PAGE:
“It becomes my baby, too,” he laughed. “I know Frank is the genius and the one who created it, but when I take one of these on, it’s my child. It’s a labor of love doing one of these, just like it is originally creating it. I just can’t stand seeings something that was slapped together put out there, so I like getting it down to the exact way it was meant to be and then making it as pretty as possible.”

“Little Shop Of Horrors: The Director’s Cut” is available now on Blu-ray. Make sure to checkout our extended interview with director Frank Oz and star Ellen Greene here on IFC.com.

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Car Notes

Portlandia Keeps Road Rage In Park

Get a lesson in parking etiquette on a new Portlandia.

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It’s the most American form of cause and effect: Park like a monster, receive a passive-aggressive note.

car notes note

This unofficial rule of the road is critical to keeping the great big wheel of car-related Karma in balance. And naturally, Portlandia’s Kath and Dave have elevated it to an awkward, awkward art form in Car Notes, the Portlandia web series presented by Subaru.

If you’ve somehow missed the memo about Car Notes until now, you can catch up on every installment online, on the IFC app, and on demand. You can even have a little taste right here:

If your interest is piqued – great news for you! A special Car Notes sketch makes an appearance in the latest episode of Portlandia, and you can catch up on it now right here.

Watch all-new Portlandia Thursdays at 10P on IFC.

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Naked and Hungry

Two New Ways to Threeway

IFC's Comedy Crib gets sensual in time for Valentine's Day.

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This week, two scandalous new digital series debut on IFC’s Comedy Crib.
Ménage à Trois invites people to participate in a real-life couple’s fantasy boudoir. And The Filling is Mutual follows two saucy chefs who invite comedians to make food inspired by their routines. Each show crosses some major boundaries in sexy and/or delicious ways, and each are impossible to describe in detail without arousing some awkward physical cravings. Which is why it’s best to hear it directly from the minds behind the madness…

Ménage à Trois

According to Diana Kolsky and Murf Meyer, the two extremely versatile constants in the ever-shifting à trois, “MàT is a sensually psychedelic late night variety show exploring matters of hearts, parts and every goddamn thing in between…PS, any nudes will be 100% tasteful.”

This sexy brainchild includes sketches, music, and props that would put Pee-wee’s Playhouse to shame. But how could this fantastical new twist on the vanilla-sex variety show format have come to be?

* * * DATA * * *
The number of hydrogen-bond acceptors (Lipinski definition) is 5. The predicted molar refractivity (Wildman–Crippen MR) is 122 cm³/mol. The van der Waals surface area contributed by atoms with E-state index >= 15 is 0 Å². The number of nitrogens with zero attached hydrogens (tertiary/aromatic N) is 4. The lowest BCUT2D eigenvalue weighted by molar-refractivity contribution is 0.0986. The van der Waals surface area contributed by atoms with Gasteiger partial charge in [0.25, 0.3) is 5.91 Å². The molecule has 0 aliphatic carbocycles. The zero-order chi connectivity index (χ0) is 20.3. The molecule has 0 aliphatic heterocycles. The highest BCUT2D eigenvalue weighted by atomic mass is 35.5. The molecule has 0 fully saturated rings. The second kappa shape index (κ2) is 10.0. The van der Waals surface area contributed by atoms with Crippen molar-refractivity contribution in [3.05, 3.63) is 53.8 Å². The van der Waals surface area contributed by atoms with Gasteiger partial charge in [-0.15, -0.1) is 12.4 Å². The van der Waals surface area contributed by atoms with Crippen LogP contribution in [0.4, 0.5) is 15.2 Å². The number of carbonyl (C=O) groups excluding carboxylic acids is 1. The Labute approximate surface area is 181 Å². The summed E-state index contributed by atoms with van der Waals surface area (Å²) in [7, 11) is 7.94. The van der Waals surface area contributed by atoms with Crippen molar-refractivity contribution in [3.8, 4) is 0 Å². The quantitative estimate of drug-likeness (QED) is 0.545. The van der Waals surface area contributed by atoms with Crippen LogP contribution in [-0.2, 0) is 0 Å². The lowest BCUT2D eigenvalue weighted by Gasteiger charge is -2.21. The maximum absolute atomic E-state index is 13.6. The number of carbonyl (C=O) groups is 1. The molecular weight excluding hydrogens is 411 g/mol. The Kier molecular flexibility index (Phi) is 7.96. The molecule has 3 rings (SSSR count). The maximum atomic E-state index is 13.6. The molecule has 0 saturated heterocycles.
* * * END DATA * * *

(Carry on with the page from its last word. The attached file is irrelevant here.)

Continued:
“We met in a UCB improv class taught by Chris Gethard. It was clear that we both humped to the beat of our own drum; our souls and tongues intermingled at the bar after class, so we dove in head first.”

Sign me up, but promise to go slow. This tricycle is going to need training wheels.

The Filling is Mutual

Comedians Jen Saunderson and Jenny Zigrino became best friends after meeting in the restroom at the Gotham Comedy Club, which explains their super-comfortable dynamic when cooking with their favorite comedians. “We talk about comedy, sex, menses, the obnoxiousness of Christina Aguilera all while eating food that most would push off their New Year’s resolution.”

The hook of cooking food based off of comedy routines is so perfect and so personal. It made us wonder about what dishes Jen & Jenny would pair with some big name comedy staples, like…

Bill Murray?
“Oh, that’s easy Meatballs with Lingonberry Space Jam it’d be great, but then we’d have to Oh, that’s easy Meatballs with Lingonberry Space Jam it’d be great, but then we’d have to… Oh, that’s easy Meatballs with Lingonberry Space Jam it’d be great, but then we’d have to avoid doing any kind of silly Groundhog Day reference.” 

Bridget Everett?
“Cream Balls… Sea Salt encrusted Chocolate Ganache Covered Ice Cream Ball that melt cream when you bite into them.” 

Nick Kroll & John Mulaney? 
“I’d make George and Gil black and white cookies from scratch and just as we open the oven to put the cookie in we’d prank ’em with an obnoxious amount of tuna!!!”

Carrie Brownstein & Fred Armisen? 
“Definitely a raw cacao “safe word” brownie. Cacao!”

Just perfect.

See both new series in their entirety on IFC’s Comedy Crib.

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Dark Arts

Foot Fetish Jesus And Other Nightmares

Meet the minds behind Comedy Crib's latest series, Quirks and The Mirror.

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The Mirror and Quirks are really, really strange. Deeply disturbing yet hauntingly beautiful. But you really don’t need to read a synopsis of either of the aforementioned shows to understand the exact variety of nightmare-bonkers comedy these shows deliver — that’s why the good lord made links. Instead, take a peek behind the curtain and meet the creators.

Quirks

Let’s start with Kevin Tosi. Kevin does the whole show by himself. That doesn’t mean he’s a loner — Kevin has a day job with actual humans. But that day job is copywriting. So it’s only natural that his suppressed demons would manifest themselves in biting cartoon form, including “Foot Fetish Jesus”, in ways that somehow speak to all of us. If only all copywriters channeled their inner f*ckedupness into such…expressive art.

The Mirror

Onward to the folks at Wham City Comedy.

These guys aren’t your typical comedy collective in that their work is way more left-field and even elevated than your standard digital short. More funny weird than funny ha-ha. They’ve done collaborations with musicians like Beach House, Dan Deacon & Wye Oak, television networks (obviously), and others. Yeah they get paid, but their motivation feels deeper. Darker. Most of them are video artists, and that explains a lot.

See more of The Mirror and Quirks on IFC.com and the IFC app.